It's Not Dead Yet: Recognizing And Fixing Solenoid Problems

23 October 2019
 Categories: , Blog


Most car owners are understandably distressed to learn that their transmission is failing. When an automatic transmission begins to go out, often the only options are to replace it entirely or to repair it by removing and rebuilding the entire unit. Both of these jobs cost well over a thousand dollars, and depending on the particular make and model of vehicle, can exceed several thousand dollars. Fortunately, not all shifting problems mean that your transmission is on death's door. Problems with shifting can sometimes be the result of a faulty solenoid, and in many cases, technicians can replace these components without the need for a full rebuild.

The Role of the Humble Solenoid

Like most people, you probably aren't familiar with the term "solenoid." In engineering, a solenoid is a device that uses electricity to generate magnetic force. Electromagnets such as this are useful because they allow the conversion of electrical energy into mechanical energy. The solenoids in your transmission are electromechanical valves. When a solenoid receives an electrical signal from your car's computer, the magnetic force opens or closes a valve. Since automatic transmissions shift between gears through the use of fluid pressure, your solenoids are what control the fluid and allow your transmission to shift between gears.

Solenoid Trouble

Automatic transmission designs vary a great deal, so the symptoms of a failing solenoid can vary as well. Your transmission may use a single solenoid per gear, or it may use one solenoid to control multiple gears. Whatever the case, failing solenoids will result in a transmission that isn't shifting correctly and that may be unable to shift at all. Depending on the mode of failure, a bad solenoid may cause your car to skip gears, shift too early or too late, or fail to shift at all. Many drivers first notice problems with solenoids, for example, when their car refuses to downshift when pressing on the accelerator to pass. Stuck solenoids will sometimes break free and allow the vehicle to shift, only for the problem to show up again a few minutes later.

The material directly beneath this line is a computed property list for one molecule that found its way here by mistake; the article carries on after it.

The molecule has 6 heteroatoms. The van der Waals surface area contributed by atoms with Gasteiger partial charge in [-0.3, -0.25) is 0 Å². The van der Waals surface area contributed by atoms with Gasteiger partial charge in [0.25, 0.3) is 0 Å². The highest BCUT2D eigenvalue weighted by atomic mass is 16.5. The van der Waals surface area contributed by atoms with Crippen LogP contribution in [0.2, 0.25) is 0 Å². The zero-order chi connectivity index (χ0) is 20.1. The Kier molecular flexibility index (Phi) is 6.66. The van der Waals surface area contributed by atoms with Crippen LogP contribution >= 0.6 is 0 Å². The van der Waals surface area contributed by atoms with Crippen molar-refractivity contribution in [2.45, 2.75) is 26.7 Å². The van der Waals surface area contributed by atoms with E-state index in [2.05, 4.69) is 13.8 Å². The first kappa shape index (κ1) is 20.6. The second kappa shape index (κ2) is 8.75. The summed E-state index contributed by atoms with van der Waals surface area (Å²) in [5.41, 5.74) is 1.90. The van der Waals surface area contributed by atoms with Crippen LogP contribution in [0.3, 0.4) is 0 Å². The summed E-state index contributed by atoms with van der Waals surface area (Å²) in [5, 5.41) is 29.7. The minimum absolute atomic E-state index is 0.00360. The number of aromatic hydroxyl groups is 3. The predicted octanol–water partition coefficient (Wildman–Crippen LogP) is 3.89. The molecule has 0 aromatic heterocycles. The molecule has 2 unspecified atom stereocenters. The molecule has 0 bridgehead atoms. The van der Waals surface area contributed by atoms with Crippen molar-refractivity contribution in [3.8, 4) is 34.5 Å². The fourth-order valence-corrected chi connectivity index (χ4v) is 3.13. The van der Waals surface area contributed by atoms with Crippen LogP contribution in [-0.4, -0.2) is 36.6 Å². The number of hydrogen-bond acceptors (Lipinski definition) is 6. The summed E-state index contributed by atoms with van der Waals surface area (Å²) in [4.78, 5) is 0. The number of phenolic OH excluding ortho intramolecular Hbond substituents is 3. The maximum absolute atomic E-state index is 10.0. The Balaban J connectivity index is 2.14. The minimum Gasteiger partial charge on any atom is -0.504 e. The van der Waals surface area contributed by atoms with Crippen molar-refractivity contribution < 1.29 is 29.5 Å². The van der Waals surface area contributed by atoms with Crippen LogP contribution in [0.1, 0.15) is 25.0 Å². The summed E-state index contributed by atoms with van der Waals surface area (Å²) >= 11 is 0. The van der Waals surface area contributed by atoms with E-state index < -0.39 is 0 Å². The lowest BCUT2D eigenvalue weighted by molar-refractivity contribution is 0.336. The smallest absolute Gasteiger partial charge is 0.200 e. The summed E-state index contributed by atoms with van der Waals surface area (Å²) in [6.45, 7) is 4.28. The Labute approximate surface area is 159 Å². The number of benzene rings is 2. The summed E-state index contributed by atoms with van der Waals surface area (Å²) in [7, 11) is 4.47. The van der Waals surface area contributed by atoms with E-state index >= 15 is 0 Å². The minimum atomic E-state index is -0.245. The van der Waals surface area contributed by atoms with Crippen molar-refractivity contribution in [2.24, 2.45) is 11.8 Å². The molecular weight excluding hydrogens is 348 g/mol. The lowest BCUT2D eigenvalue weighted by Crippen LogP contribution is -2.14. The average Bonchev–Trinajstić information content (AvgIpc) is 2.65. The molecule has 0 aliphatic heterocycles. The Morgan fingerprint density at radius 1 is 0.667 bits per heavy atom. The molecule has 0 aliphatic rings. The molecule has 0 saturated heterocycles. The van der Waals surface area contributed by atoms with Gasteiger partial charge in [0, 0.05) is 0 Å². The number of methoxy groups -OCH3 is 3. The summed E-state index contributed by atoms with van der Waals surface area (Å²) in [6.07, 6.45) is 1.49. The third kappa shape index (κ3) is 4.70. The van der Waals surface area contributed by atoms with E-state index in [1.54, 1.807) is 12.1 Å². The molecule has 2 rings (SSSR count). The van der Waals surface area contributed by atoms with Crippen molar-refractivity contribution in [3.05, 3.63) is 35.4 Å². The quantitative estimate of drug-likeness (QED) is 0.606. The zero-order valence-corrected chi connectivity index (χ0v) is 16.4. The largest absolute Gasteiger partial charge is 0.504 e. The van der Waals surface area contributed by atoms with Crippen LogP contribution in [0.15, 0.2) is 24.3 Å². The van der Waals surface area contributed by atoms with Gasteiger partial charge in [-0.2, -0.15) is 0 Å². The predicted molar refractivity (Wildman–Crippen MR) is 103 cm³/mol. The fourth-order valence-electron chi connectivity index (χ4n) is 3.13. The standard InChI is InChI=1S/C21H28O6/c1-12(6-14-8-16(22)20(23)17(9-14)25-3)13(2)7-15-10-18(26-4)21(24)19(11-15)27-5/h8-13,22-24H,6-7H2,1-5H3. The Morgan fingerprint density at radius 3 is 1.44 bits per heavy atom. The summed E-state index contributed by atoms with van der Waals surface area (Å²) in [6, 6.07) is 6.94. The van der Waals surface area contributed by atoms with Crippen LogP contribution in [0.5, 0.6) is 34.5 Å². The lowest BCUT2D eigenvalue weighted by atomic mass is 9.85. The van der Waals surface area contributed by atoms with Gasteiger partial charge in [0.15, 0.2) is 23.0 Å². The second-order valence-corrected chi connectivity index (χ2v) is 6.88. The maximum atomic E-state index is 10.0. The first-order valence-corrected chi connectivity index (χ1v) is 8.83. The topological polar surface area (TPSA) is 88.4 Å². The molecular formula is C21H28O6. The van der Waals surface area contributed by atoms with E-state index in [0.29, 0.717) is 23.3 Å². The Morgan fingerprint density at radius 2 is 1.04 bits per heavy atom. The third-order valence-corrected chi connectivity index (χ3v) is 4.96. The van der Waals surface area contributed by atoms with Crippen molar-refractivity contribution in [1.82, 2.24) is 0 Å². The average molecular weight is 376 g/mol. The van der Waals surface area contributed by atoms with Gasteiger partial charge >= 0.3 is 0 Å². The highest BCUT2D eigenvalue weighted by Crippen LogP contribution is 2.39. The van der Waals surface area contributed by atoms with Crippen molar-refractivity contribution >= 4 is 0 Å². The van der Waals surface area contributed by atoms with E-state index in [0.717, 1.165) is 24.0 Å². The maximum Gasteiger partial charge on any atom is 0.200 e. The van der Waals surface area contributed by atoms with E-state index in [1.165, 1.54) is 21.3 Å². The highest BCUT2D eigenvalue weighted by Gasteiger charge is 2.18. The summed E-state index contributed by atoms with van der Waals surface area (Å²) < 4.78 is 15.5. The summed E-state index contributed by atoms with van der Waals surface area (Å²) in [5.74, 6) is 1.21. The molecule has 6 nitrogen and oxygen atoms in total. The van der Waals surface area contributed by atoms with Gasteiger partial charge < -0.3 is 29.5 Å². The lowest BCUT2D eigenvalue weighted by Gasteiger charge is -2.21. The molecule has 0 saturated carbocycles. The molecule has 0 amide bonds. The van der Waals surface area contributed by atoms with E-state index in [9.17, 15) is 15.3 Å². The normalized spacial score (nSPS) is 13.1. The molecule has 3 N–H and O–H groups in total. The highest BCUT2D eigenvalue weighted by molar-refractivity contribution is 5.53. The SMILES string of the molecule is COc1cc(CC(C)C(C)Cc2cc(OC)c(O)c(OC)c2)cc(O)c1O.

Fixing a Bad Solenoid

Luckily, a failed solenoid is usually repairable without complete disassembly of the transmission. Depending on the design of your vehicle's transmission, your solenoids may be accessible by dropping the oil pan on the bottom of the unit. If this is the case, then technicians should be able to reach the problem part without removing the transmission from your car. Along with replacing the failed part, technicians will also flush and replace your fluid and replace the filter. Not only is this proper maintenance, but it may also prevent further solenoid issues in the future.

For more information, contact transmission repair services in your area.